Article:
An easy fix for our economy from Warren Buffet
Root causes. Elegant solutions. Maybe it's because I am an
engineer by education that I love to find the really simple
solutions to complicated problems. That's really the entire
mission of Operating Principals. Businesses seem to address
symptoms of problems with complicated solutions that just
exacerbate the underlying issue. Too bad our politicians seem to
do the same.
ve recently had some conversations about the use of target
metrics. Ok, ok, I’ll fess up….not so much conversations but
rather my ranting about targets when any remotely related topic
came up. The best way I can explain my loathing of target
metrics as goals, especially when they are tied to rewards, is
that they are a means being used as an end.
I like goals.
Goals are great. However, a very common practice is to create a
goal and then set a target metric to it. For instance, grow our
revenue by 12% or capture 4 points of market share from our
Other than at work, do you remember the last time you saw the bell
curve? For most of us, it was probably at school where it was used
to describe the distribution of test scores and to help the instructor
determine grades earned. In this context, the bell curve was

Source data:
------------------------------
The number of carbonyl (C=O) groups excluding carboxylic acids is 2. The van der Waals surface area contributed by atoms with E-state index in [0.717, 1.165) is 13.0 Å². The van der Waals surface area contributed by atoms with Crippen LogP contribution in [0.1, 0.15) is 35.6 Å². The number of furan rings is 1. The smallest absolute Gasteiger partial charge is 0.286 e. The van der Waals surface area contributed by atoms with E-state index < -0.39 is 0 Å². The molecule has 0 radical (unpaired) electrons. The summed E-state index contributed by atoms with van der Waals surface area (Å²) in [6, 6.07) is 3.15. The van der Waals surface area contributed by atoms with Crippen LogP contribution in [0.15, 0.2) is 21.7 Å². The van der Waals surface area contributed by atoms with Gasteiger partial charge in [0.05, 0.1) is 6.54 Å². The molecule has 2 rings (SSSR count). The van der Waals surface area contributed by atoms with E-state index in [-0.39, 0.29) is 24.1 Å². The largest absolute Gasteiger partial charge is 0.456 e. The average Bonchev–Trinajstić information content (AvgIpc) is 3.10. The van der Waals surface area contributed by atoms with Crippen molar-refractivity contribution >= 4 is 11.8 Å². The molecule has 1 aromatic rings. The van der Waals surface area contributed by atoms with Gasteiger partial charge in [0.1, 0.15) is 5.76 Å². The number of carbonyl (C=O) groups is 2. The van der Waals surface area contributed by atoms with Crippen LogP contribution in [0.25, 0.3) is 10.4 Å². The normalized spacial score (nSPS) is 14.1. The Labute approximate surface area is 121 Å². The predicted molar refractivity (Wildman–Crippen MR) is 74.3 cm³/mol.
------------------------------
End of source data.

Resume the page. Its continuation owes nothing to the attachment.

used to measure and evaluate student performance on a common test
A new year often is the start of a new beginning. It is time
to begin anew, to turn a new page, freshly scrubbed of guilt from
foibles past. Just not when it comes performance reviews.
Here the ghost of the year past comes to inhabit the present and
haunt the future, becoming the unwelcomed guest that refuses to
Daniel Pink's book, Drive, summarized some of the research on how
people are motivated and how they are not, with money being
a huge de-motivator. Even though this book was a huge popular success,
very few companies have eliminated their incentive compensation
systems as a result. As someone who once helped put this type of
goal-based compensation in place, I can offer another reason why
companies should eliminate this practice.
I was once part of a team that was developing a career ladder with
job positions for our department. We were led by an HR consultant
and during the first meeting, she told us that one of our ground
rules was to describe the job and not the people in the job. We
needed to separate the business element from the people element.
That's when I mentioned that I didn't believe the job could be separated
from the person in the job, and I got a response along the lines
of, "Don't be absurd, of course they are separate.